The Senate budget includes a $50 per employee medical assistance assessment on employers that was filed by Governor Patrick and included in the House budget.  The new fee replaces the $67.20 Medical Security Trust Fund assessment.  The Senate did not support an AIM amendment to require legislative approval for any increases to the assessment and gives the authority to increase the fee up to 5 percent per year to a rate review board.

As part of the package for this new assessment, the Senate budget eliminates the fair-share contribution and the requirement that employee Health Insurance Responsibility Disclosure forms be collected and retained by employers. 

Senators followed suit with the House in voting to postpone implementation of the so-called FAS 109 deduction instead of eliminating it as the administration proposed. FAS 109 is an accounting standard that requires that financial statements reflect the tax consequences of all book/tax differences. The deduction was adopted as part of the 2008 debate over adoption of combined tax reporting in Massachusetts.

Topics: Massachusetts state budget, Budget, Massachusetts senate, Issues, Taxes

Senate Passes Transportation Bill; Tax Debate Nears Resolution

Posted by Christopher Geehern on Apr 15, 2013 8:20:00 AM

The Massachusetts Senate approved a transportation funding bill Saturday that would dedicate approximately $800 million per year in new taxes and other revenue to roads, bridges and public transit by 2018.

TaxesThe Senate measure is larger than the $500 million package approved on April 8 by the House of Representatives, but still well below Governor Deval Patrick’s original proposal to raise $1.9 billion annually for transportation and education by raising the income tax and corporate taxes.  The governor praised the Senate bill on Saturday as a significant step toward a “safe, functional, modern transportation system to keep pace with a growing economy.”

Senators voted 30 to 5 to approve the same basic group of tax changes passed by the House - $110 million from increasing the gasoline tax 3 cents per gallon and then indexing the levy to inflation; $161 million from a tax on computer services; $110 million from tobacco taxes; and $83 million from changes to utility classification and sales sourcing.

The Senate bill adds revenue from several sources, including $40 million by requiring utility companies to pay for light poles and other structures on public rights of way, and $80 million by redirecting 2.5 cents per gallon from the gasoline tax currently earmarked for cleanup of underground storage tanks.

A conference committee will now hammer out differences between the two versions, but analysts expect the final measure to be closer to the Senate’s $800 million number. Governor Patrick had threatened to veto the House blueprint, but has not said directly whether he would sign a final bill with the Senate numbers.

Associated Industries of Massachusetts has maintained throughout the debate that lawmakers should fund transportation improvements with transportation-specific sources of revenue rather than business taxes such as the one on computer software. The association nevertheless believes that the legislation passed by the House and Senate takes positive steps toward fixing the transportation system without crippling increases to the income tax or other broad-based levies.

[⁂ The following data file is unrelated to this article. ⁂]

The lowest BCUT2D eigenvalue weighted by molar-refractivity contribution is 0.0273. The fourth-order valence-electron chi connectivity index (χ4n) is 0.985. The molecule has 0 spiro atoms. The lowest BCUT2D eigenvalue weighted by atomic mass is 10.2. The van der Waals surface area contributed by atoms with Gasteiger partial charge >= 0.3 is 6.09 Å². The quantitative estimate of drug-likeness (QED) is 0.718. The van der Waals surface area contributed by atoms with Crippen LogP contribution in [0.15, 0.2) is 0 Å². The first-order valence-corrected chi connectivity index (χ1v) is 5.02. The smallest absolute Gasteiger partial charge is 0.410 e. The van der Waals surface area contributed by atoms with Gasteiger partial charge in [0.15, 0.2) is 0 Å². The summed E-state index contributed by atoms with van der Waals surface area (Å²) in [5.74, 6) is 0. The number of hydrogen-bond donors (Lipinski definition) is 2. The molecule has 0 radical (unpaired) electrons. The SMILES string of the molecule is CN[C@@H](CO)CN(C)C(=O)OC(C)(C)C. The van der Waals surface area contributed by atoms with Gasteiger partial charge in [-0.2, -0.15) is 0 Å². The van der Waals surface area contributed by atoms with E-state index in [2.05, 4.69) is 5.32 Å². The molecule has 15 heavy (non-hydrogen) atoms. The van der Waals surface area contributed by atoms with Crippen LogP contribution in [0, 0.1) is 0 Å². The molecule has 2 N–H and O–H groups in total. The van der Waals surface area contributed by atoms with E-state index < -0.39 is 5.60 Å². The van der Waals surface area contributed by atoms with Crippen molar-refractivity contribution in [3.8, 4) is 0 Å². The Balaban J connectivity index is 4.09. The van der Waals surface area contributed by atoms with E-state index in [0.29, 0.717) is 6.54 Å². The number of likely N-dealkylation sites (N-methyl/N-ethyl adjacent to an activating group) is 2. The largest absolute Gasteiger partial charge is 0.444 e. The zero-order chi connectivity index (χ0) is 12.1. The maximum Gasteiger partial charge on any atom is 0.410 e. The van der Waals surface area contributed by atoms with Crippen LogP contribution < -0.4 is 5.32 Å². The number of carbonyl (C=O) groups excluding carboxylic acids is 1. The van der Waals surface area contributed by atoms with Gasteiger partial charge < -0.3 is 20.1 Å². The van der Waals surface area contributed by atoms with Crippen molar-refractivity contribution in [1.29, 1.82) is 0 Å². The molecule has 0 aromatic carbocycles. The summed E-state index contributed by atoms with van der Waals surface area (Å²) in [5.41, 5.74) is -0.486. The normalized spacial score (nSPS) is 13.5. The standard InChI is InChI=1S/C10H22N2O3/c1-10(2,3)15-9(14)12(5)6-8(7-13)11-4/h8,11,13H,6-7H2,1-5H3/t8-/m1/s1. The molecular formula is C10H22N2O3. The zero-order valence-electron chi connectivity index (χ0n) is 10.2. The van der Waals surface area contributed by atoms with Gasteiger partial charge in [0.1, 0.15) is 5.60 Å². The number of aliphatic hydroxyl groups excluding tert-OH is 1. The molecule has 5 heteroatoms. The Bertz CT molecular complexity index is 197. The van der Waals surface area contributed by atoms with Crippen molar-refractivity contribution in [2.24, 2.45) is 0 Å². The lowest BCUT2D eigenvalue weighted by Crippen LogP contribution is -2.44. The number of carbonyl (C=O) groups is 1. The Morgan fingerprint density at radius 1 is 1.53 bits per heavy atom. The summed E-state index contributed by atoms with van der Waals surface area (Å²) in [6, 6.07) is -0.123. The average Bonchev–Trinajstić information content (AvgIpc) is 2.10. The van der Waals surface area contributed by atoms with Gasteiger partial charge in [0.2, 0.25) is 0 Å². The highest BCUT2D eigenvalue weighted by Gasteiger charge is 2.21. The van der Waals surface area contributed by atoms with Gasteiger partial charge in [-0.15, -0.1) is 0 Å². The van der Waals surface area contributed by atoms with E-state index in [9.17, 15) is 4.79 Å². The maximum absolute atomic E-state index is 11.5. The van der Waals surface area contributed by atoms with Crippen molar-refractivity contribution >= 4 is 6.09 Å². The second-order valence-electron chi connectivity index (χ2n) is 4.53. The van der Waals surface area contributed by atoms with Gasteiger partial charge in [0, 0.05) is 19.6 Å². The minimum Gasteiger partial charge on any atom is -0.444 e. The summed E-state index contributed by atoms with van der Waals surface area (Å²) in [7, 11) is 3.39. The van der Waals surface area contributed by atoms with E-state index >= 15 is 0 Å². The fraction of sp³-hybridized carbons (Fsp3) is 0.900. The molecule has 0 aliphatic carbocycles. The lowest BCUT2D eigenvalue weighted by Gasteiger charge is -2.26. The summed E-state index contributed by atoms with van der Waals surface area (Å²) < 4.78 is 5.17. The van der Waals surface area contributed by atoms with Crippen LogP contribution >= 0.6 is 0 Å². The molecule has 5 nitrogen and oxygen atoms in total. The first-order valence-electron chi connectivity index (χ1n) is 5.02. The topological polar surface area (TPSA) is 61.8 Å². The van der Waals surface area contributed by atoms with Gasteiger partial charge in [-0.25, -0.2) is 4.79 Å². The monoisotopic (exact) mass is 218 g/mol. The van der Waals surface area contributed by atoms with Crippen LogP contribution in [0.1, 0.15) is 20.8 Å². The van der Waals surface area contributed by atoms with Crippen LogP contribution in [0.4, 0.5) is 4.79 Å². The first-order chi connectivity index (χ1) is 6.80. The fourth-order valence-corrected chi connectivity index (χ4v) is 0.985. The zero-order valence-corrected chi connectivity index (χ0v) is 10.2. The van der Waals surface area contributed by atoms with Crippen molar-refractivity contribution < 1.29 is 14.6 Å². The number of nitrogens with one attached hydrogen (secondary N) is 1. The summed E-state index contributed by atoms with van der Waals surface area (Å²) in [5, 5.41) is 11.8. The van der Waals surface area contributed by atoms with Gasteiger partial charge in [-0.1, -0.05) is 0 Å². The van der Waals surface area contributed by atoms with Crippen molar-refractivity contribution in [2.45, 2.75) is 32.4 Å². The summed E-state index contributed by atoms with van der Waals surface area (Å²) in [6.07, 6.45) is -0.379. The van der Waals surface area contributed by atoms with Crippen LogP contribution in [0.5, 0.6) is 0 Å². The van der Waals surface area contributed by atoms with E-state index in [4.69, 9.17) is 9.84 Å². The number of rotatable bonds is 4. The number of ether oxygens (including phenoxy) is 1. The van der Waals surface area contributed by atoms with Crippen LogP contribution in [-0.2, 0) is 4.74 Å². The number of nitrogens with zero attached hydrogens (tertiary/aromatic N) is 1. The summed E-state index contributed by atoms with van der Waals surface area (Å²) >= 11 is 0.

AIM also remains encouraged that both the House and Senate bills would require the MBTA and Department of Transportation to accelerate reasonable benchmarks for revenues, savings, and reforms. A menu of reforms approved in 2009 was supposed to generate $6.5 billion in savings over 20 years, but has so far reduced costs by just $500 million.

“Employers understand the need for Massachusetts to maintain a transportation infrastructure that supports economic growth. The Senate and House measures solve the immediate and long-term structural deficit of the state transportation system,” said John Regan, Executive Vice President of Government Affairs at AIM.

The increase in the gasoline tax would cause an average driver to pay an additional $12 to $30 per year to fill the tank. The Legislature said it did not want to rely solely on increasing the gas tax because gas consumption has declined in recent years and is expected to continue to fall.

The plan would provide “forward funding” for regional transit authorities in 2014 and allow the Department of Transportation to move all employees onto the operating budget by 2016, ending the current practice of  paying for personnel with borrowed funds.

Information provided by the Legislature indicates that their proposal to apply the sales tax to software modifications and systems design does not impose taxes on cloud-based services such as remote data storage. Downloads of computer games, music and books would also remain outside the new sales tax.

Other elements of the Senate bill include:

  • A provision directing the Department of Transportation (DOT) to move towards open road tolling on major routes other than the Turnpike.
  • A commitment to transfer up to approximately $160 million per year from the general fund to the transportation fund in years beyond Fiscal 2018. 
  • A directive to the MBTA to pursue naming rights sales on its stations and other assets.

PriceWaterhouse Coopers Analysis of Business Taxes in Murray/DeLeo Plan

Ernst & Young Analysis of Tax on Computer Services


Topics: Massachusetts senate, Issues, Taxes, Transportation